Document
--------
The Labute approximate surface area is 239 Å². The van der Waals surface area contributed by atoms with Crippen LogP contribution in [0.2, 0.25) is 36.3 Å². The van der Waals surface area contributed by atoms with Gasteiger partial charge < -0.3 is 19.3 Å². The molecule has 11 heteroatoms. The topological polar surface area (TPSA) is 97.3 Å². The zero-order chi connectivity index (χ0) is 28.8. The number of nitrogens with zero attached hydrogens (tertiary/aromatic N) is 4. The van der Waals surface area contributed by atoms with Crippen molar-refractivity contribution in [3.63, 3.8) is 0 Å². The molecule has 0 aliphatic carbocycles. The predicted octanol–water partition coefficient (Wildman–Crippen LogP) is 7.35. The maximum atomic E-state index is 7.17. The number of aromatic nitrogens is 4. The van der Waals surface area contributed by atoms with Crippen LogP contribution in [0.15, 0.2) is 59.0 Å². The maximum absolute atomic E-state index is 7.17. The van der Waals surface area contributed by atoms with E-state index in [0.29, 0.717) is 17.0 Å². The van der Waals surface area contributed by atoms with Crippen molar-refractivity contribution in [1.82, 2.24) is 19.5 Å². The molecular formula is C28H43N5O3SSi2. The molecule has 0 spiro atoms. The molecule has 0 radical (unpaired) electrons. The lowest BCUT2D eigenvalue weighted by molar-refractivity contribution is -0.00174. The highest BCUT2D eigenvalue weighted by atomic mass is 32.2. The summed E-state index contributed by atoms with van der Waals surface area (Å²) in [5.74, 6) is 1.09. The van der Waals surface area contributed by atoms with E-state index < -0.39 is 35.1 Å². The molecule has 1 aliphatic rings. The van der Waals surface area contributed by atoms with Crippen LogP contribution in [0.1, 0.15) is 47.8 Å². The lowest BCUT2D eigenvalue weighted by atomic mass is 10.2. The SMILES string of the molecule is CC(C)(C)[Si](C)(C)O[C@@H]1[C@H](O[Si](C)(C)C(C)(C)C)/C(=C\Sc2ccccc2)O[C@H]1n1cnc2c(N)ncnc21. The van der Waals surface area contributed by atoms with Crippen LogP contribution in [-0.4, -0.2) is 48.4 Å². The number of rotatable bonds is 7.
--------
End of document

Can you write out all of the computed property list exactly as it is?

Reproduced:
The Labute approximate surface area is 239 Å². The van der Waals surface area contributed by atoms with Crippen LogP contribution in [0.2, 0.25) is 36.3 Å². The van der Waals surface area contributed by atoms with Gasteiger partial charge < -0.3 is 19.3 Å². The molecule has 11 heteroatoms. The topological polar surface area (TPSA) is 97.3 Å². The zero-order chi connectivity index (χ0) is 28.8. The number of nitrogens with zero attached hydrogens (tertiary/aromatic N) is 4. The van der Waals surface area contributed by atoms with Crippen molar-refractivity contribution in [3.63, 3.8) is 0 Å². The molecule has 0 aliphatic carbocycles. The predicted octanol–water partition coefficient (Wildman–Crippen LogP) is 7.35. The maximum atomic E-state index is 7.17. The number of aromatic nitrogens is 4. The van der Waals surface area contributed by atoms with Crippen LogP contribution in [0.15, 0.2) is 59.0 Å². The maximum absolute atomic E-state index is 7.17. The van der Waals surface area contributed by atoms with E-state index in [0.29, 0.717) is 17.0 Å². The van der Waals surface area contributed by atoms with Crippen molar-refractivity contribution in [1.82, 2.24) is 19.5 Å². The molecular formula is C28H43N5O3SSi2. The molecule has 0 spiro atoms. The molecule has 0 radical (unpaired) electrons. The lowest BCUT2D eigenvalue weighted by molar-refractivity contribution is -0.00174. The highest BCUT2D eigenvalue weighted by atomic mass is 32.2. The summed E-state index contributed by atoms with van der Waals surface area (Å²) in [5.74, 6) is 1.09. The van der Waals surface area contributed by atoms with E-state index < -0.39 is 35.1 Å². The molecule has 1 aliphatic rings. The van der Waals surface area contributed by atoms with Crippen LogP contribution in [0.1, 0.15) is 47.8 Å². The lowest BCUT2D eigenvalue weighted by atomic mass is 10.2. The SMILES string of the molecule is CC(C)(C)[Si](C)(C)O[C@@H]1[C@H](O[Si](C)(C)C(C)(C)C)/C(=C\Sc2ccccc2)O[C@H]1n1cnc2c(N)ncnc21. The van der Waals surface area contributed by atoms with Crippen LogP contribution in [-0.4, -0.2) is 48.4 Å². The number of rotatable bonds is 7.